Pupil Premium

Pupil premium is additional funding received by schools for each pupil from disadvantaged families or background. It’s allocated to schools based on the number of children who come from low-income families – this is defined as those who are currently known to be eligible for free school meals (FSM). This is one of the current government’s key education policies. It’s based on findings that show that, as a group, children who have been eligible for free school meals at any point in time have consistently lower educational attainment than those who have never been eligible.

It’s important to know that a pupil does not need to have a school dinner, but the parents / carers should check to see if they are entitled.

It also includes pupils who have been eligible for free school meals at any point in the last six years; children who have been looked after continuously for more than six months; and children where a parent serves in the armed forces.

At around £1,320 per eligible pupil, this money is for schools to decide how to use in order to improve educational attainment of children from less privileged backgrounds. The pupil premium has the potential to have a great impact on the attainment, and future life chances, of pupils.

At Edgar Sewter Primary we know that all children are different and have different needs. Therefore, if we feel that a child would benefit in a different way, we will invest pupil premium and support that child in a different way. (This means one or two children may benefit from adult support in a different way, such as small group learning to stretch and challenge.)

A large proportion of our funding is spent on additional classroom support. Staff are aware of which children are eligible for the pupil premium and provide additional, frequent targeted support for these pupils. Teachers are required to produce timetables detailing different support activities: what the learning objective is, when the support will happen, who will lead the support (either the teacher or the teaching assistant) and who will benefit from the support. Children with pupil premium must be part of this.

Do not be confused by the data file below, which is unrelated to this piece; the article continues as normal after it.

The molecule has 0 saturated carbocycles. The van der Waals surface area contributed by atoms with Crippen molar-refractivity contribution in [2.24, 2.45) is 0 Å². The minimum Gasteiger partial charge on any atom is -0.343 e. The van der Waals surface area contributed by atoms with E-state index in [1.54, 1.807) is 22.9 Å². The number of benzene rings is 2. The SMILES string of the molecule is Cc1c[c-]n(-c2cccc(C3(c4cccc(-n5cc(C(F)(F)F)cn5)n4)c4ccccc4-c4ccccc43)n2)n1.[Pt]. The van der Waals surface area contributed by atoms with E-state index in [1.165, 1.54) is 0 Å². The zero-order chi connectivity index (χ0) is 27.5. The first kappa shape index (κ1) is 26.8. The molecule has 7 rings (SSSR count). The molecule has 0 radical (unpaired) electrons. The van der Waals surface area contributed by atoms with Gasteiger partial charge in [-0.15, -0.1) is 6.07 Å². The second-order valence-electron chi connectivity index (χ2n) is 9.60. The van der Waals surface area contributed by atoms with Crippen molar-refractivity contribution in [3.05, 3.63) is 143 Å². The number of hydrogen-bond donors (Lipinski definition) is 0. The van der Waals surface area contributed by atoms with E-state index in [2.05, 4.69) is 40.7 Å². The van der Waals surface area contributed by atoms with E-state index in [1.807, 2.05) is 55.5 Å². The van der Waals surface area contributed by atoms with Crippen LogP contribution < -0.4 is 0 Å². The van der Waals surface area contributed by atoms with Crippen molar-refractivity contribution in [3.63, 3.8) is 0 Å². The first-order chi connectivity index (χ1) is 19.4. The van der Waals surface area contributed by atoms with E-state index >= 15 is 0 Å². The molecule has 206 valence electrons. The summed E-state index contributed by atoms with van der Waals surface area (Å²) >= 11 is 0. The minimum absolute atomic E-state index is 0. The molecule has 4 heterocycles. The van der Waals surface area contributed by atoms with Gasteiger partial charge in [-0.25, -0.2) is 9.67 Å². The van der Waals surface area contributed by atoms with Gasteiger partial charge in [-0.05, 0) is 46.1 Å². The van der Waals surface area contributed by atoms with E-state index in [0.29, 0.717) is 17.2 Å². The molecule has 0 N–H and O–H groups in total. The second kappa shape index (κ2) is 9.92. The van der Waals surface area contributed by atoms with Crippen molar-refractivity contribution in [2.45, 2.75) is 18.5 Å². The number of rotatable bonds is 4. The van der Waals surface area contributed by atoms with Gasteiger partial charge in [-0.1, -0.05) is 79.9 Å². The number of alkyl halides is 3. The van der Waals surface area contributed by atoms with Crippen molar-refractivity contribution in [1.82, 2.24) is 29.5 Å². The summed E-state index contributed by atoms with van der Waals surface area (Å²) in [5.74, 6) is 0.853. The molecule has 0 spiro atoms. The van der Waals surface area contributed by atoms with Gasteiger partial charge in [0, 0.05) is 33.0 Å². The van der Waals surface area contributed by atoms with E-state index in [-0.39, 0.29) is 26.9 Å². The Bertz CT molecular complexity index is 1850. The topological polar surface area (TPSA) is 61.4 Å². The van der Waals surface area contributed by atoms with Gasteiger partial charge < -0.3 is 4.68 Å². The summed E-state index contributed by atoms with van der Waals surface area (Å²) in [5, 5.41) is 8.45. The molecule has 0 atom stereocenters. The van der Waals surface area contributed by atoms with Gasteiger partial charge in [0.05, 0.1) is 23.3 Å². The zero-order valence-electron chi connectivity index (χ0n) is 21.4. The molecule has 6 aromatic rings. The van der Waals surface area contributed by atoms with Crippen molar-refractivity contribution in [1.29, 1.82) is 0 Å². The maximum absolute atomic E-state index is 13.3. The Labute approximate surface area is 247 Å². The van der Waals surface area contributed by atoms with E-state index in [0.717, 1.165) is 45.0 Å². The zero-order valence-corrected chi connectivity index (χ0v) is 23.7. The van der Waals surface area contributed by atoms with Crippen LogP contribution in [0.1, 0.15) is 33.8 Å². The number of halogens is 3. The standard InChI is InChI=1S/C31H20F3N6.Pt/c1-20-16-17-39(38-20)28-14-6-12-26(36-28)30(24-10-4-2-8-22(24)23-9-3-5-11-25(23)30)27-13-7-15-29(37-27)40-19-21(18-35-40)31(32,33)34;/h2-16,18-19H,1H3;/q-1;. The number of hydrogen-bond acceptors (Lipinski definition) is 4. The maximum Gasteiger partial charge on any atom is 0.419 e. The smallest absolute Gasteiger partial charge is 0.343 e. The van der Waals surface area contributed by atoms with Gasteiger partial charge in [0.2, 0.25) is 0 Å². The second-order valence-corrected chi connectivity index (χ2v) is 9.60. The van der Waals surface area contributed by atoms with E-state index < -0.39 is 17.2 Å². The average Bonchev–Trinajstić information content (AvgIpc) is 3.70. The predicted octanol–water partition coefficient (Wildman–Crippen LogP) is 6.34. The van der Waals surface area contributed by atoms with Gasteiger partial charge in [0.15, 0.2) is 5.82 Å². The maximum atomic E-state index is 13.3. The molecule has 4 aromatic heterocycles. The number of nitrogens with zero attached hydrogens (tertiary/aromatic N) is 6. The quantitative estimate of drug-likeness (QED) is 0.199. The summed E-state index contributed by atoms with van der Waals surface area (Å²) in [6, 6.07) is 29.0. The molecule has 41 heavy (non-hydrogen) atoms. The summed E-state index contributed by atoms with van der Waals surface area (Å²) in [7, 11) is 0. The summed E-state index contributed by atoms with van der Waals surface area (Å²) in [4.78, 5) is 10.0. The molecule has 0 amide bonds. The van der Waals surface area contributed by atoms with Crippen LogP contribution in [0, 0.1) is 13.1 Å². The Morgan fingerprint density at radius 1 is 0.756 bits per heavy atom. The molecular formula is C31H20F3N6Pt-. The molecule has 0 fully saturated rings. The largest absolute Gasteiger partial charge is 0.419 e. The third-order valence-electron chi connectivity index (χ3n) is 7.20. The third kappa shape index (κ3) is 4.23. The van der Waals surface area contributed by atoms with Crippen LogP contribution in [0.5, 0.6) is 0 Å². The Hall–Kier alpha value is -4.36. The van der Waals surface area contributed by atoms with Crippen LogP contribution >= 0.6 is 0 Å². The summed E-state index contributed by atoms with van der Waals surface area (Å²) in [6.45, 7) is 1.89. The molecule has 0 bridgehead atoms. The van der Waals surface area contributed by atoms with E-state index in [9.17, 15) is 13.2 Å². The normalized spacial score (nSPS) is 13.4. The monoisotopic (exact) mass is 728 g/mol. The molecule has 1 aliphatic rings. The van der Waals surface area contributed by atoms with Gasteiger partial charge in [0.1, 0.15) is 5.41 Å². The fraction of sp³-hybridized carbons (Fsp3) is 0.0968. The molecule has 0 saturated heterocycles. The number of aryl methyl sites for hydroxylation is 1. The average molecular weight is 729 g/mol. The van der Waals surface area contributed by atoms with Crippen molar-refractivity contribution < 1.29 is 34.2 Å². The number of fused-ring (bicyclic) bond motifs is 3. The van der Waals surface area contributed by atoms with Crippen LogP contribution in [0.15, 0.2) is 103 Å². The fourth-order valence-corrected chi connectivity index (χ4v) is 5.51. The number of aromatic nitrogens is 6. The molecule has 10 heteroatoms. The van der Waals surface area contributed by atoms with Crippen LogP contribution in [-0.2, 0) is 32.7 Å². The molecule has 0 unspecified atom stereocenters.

As our performance data has increased in recent years, so has the effectiveness of the support staff. Their role in class has become more targeted, to include children from low-income families, pre-dating the pupil premium initiative. It has also become more specific (for example, teaching assistants are required to work on specific learning objectives within clear time-frames) and ultimately more effective.

Are you eligible for free school meals?


Your child will get free school meals if you receive any of the following:

  • Income Support

  • Income-based Job Seeker's Allowance

  • Income-related Employment and Support Allowance

  • Guarantee element of State Pension Credit

  • Child Tax Credit but no element of Working Tax Credit and have an annual income (as assessed by HM Revenues & Customs) that does not exceed £16,190

  • If you are supported under Part VI of the Immigration and Asylum Act 1999

  • Working Tax Credit during the four-week period immediately after your employment finishes or after you start to work fewer hours per week

  • Universal Credit (provided you have an annual net earned income of no more than £7,400 (£616.67 per month), as assessed by earnings from up to three of your most recent assessment periods).


To check if your child is eligible, apply online (use the button below) for an immediate response

or call 0345 606 6067 for advice.

Pupil Premium Spending 2021-2022

Pupil Premium Spending 2000-2021

Pupil Premium Spending 2019-2020